5. The Court does not agree with Defendants that Dr. Atwood's expert reports, including his visual observations, go beyond what Defendants were fairly on notice of, given Plaintiffs' initial contentions as well as the course of these cases. Plaintiffs' infringement theory has hot changed, and the bulk of Dr. Atwood's expert opinions analyzes Defendants' AND A filings, including the manufacturing processes and quality-control testing referenced in the infringement contentions.[3] At most, Dr. Atwood's visual examination is additional evidence that purports to support their previously-disclosed infringement theory. That is not sufficient reason to strike the disputed paragraphs. See, e.g., Mobile Telecomms. Techs., LLC v. Blackberry Corp., 2016 WL 2907735, at *2 (N.D. Tex. May 17, 2016).

         6. The timing of Plaintiffs' "new" infringement contentions (to the extent they are viewed as new) is also, under the circumstances, "substantially justified." Trial in the first-wave cases concluded on May 23, 2017, with a finding by the Court that Plaintiffs had failed to prove that other Defendants' generic products infringed, in part based on the lack of evidence of the "macroscopically homogeneous" claim limitation, due to the absence of an expert opinion based on visual observation by the naked eye. (See C.A. No. 15-164-LPS D.I. 243 at 64) It was logical and reasonable for Plaintiffs, when they filed their opening expert reports in the above-captioned cases about a week later, on June 1, to include the expert's opinions regarding his visual inspection of Defendants' proposed generic products.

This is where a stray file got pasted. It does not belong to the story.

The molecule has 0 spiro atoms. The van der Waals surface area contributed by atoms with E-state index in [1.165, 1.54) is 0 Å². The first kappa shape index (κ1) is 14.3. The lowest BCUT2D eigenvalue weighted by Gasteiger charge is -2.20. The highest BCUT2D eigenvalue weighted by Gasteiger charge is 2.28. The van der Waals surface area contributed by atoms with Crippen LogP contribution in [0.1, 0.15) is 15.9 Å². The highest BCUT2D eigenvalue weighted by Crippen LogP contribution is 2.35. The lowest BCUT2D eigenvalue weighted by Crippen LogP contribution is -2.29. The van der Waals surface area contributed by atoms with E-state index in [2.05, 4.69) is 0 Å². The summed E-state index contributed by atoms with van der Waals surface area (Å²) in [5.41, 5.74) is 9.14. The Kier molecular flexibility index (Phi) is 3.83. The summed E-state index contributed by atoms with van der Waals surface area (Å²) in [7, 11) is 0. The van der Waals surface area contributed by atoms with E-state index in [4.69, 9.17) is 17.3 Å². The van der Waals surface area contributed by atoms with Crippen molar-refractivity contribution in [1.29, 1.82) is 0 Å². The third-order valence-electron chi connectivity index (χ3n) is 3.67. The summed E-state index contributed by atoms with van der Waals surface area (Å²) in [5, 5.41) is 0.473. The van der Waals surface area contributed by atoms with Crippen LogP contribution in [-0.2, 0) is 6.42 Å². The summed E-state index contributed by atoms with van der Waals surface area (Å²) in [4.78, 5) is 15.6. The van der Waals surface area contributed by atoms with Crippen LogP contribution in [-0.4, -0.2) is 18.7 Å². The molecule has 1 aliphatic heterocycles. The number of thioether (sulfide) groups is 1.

7. The decision not to strike the challenged paragraphs is confirmed by application of the Pennypack factors. The portions of Dr. Atwood's opinions that Defendants move to strike are in his opening expert reports. Accordingly, Defendants' experts had the opportunity to - and did, in fact - respond to Dr. Atwood's naked-eye observations in their rebuttal reports. (See D.I. 158 Ex. A at ¶¶ 68-78; Ex. B at ¶¶ 46-49, 63) Defendants received image files of photographs that Dr. Atwood took to memorialize his visual observations, and Defendants have (or have had) the opportunity to depose Dr. Atwood about these observations. Further, as made clear during the first-wave cases, Dr. Atwood's naked-eye observations of the AND A products may be critical evidence for infringement purposes. There is no indication that Plaintiffs have acted willfully or flagrantly disregarded any Court order. Allowing the evidence to remain part of the case also does not threaten the trial date (although, as explained below, the Court is going to need to alter the trial date for unrelated reasons).

         Accordingly, for the reasons given above, Defendants' motion to strike is DENIED.

         As alluded to above, the Court finds it necessary, for reasons unrelated to the dispute addressed herein and arising from other commitments, to move the trial date in these cases. Trial is currently scheduled to be held between October 30 and November 3. The Court is no longer available on October 30-November 1 and is scheduled to be in a criminal jury trial on November 2 and 3. The Court is also scheduled to be in that criminal jury trial all of the following week, November 6-10, and also has another civil bench trial scheduled during that week as well.

         In light of this situation, the Court is considering at least the following options:

A. Trial could begin November 2, and continue for as many days as needed (potentially to include Saturday November 4), to be held between 4:00 p.m. and 7:00 p.m. on days that the criminal trial is underway, until the criminal trial concludes, at ...